An unsupervised text-to-speech synthesis (TTS) system learns to generate the speech waveform corresponding to any written sentence in a language by observing: 1) a collection of untranscribed speech waveforms in that language; 2) a collection of texts written in that language without access to any transcribed speech. Developing such a system can significantly improve the availability of speech technology to languages without a large amount of parallel speech and text data. This paper proposes an unsupervised TTS system by leveraging recent advances in unsupervised automatic speech recognition (ASR). Our unsupervised system can achieve comparable performance to the supervised system in seven languages with about 10-20 hours of speech each. A careful study on the effect of text units and vocoders has also been conducted to better understand what factors may affect unsupervised TTS performance. The samples generated by our models can be found at https://cactuswiththoughts.github.io/UnsupTTS-Demo.
As research on hate speech becomes more and more relevant every day, most of it is still focused on hate speech detection. By attempting to replicate a hate speech detection experiment performed on an existing Twitter corpus annotated for hate speech, we highlight some issues that arise from doing research in the field of hate speech, which is essentially still in its infancy. We take a critical look at the training corpus in order to understand its biases, while also using it to venture beyond hate speech detection and investigate whether it can be used to shed light on other facets of research, such as popularity of hate tweets.
The acoustic and linguistic features of preschool speech are investigated in this study to design an automated speech recognition (ASR) system. Acoustic fluctuation has been highlighted as a significant barrier to developing high-performance ASR applications for youngsters. Because of the epidemic, preschool speech assessment should be conducted online. Accordingly, there is a need for an automatic speech recognition system. We were confronted with new challenges in our cognitive system, including converting meaningless words from speech to text and recognizing word sequence. After testing and experimenting with several models we obtained a 3.1\% phoneme error rate in Persian. Wav2Vec 2.0 is a paradigm that could be used to build a robust end-to-end speech recognition system.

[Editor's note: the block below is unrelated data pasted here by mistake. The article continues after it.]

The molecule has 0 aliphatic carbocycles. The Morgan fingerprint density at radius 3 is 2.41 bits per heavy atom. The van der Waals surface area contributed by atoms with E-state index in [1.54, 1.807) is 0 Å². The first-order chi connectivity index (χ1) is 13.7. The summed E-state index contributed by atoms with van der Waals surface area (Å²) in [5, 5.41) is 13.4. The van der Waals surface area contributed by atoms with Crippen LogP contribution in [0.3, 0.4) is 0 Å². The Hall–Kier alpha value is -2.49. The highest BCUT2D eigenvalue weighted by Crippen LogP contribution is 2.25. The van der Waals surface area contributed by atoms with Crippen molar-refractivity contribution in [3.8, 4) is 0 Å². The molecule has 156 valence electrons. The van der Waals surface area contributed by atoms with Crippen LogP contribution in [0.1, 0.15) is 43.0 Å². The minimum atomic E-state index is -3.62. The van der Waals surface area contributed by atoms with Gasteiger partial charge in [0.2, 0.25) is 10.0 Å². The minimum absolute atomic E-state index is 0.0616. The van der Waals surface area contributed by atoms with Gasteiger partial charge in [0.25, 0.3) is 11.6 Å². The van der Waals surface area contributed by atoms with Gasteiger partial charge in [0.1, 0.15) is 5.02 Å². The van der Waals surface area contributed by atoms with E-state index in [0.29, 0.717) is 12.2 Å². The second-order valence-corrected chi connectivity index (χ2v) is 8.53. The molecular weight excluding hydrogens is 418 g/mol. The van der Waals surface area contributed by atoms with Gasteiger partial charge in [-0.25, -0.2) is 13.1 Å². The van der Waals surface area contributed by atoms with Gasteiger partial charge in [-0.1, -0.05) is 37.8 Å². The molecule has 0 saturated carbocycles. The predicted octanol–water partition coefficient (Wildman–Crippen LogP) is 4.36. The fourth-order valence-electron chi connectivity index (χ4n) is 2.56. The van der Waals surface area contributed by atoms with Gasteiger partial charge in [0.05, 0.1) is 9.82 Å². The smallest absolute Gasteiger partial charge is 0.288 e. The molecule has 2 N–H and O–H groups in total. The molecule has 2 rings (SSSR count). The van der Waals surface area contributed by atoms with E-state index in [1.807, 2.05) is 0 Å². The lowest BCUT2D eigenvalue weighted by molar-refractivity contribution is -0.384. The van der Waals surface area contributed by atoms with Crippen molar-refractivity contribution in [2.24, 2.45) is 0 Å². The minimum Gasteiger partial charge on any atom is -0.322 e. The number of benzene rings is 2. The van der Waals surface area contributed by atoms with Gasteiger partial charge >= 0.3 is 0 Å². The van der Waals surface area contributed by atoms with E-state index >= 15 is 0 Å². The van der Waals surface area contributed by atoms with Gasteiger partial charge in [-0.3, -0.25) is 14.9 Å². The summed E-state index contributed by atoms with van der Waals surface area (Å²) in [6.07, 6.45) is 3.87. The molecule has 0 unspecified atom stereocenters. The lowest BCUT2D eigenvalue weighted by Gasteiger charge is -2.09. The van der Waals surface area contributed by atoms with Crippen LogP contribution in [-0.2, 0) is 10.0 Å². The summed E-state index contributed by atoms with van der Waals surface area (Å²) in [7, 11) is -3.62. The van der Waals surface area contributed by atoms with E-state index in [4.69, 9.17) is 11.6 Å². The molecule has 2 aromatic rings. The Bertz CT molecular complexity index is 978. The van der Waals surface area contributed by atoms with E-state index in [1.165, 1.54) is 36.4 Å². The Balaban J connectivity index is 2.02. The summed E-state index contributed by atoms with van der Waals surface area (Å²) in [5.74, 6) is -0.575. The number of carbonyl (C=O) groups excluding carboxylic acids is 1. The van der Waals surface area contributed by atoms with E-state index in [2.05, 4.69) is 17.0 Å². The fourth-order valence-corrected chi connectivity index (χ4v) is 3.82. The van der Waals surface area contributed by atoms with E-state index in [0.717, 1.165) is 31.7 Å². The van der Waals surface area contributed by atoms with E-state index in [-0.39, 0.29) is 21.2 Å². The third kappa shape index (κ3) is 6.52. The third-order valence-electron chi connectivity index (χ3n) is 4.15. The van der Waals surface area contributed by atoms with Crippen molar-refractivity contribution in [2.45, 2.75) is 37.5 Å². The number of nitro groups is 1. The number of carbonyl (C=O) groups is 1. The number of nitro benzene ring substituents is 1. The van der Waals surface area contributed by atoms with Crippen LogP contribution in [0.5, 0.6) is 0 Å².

In a hybrid speech model, both voiced and unvoiced components can coexist in a segment. Often, the voiced speech is regarded as the deterministic component, and the unvoiced speech and additive noise are the stochastic components. Typically, the speech signal is considered stationary within fixed segments of 20-40 ms, but the degree of stationarity varies over time. For decomposing noisy speech into its voiced and unvoiced components, a fixed segmentation may be too crude, and we here propose to adapt the segment length according to the signal local characteristics. The segmentation relies on parameter estimates of a hybrid speech model and the maximum a posteriori (MAP) and log-likelihood criteria as rules for model selection among the possible segment lengths, for voiced and unvoiced speech, respectively. Given the optimal segmentation markers and the estimated statistics, both components are estimated using linear filtering. A codebook-based approach differentiates between unvoiced speech and noise. A better extraction of the components is possible by taking into account the adaptive segmentation, compared to a fixed one. Also, a lower distortion for voiced speech and higher segSNR for both components is possible, as compared to other decomposition methods.